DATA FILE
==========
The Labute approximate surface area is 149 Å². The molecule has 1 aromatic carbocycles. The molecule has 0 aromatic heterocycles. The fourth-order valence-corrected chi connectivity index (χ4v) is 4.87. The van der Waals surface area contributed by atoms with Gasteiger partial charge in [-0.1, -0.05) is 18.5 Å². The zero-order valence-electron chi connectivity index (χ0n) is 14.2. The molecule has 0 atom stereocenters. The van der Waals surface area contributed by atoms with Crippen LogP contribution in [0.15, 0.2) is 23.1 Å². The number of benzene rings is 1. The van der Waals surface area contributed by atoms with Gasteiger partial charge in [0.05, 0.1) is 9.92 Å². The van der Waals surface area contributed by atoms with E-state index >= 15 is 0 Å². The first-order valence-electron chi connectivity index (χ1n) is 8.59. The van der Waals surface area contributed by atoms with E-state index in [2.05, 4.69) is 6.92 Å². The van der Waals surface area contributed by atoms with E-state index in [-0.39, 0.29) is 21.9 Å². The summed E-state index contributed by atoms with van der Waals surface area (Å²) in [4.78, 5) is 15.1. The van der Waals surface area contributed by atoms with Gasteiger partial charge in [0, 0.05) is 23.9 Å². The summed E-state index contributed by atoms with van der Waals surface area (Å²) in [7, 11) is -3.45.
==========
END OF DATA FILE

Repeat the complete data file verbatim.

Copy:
The Labute approximate surface area is 149 Å². The molecule has 1 aromatic carbocycles. The molecule has 0 aromatic heterocycles. The fourth-order valence-corrected chi connectivity index (χ4v) is 4.87. The van der Waals surface area contributed by atoms with Gasteiger partial charge in [-0.1, -0.05) is 18.5 Å². The zero-order valence-electron chi connectivity index (χ0n) is 14.2. The molecule has 0 atom stereocenters. The van der Waals surface area contributed by atoms with Crippen LogP contribution in [0.15, 0.2) is 23.1 Å². The number of benzene rings is 1. The van der Waals surface area contributed by atoms with Gasteiger partial charge in [0.05, 0.1) is 9.92 Å². The van der Waals surface area contributed by atoms with E-state index >= 15 is 0 Å². The first-order valence-electron chi connectivity index (χ1n) is 8.59. The van der Waals surface area contributed by atoms with E-state index in [2.05, 4.69) is 6.92 Å². The van der Waals surface area contributed by atoms with E-state index in [-0.39, 0.29) is 21.9 Å². The summed E-state index contributed by atoms with van der Waals surface area (Å²) in [4.78, 5) is 15.1. The van der Waals surface area contributed by atoms with Gasteiger partial charge in [0, 0.05) is 23.9 Å². The summed E-state index contributed by atoms with van der Waals surface area (Å²) in [7, 11) is -3.45.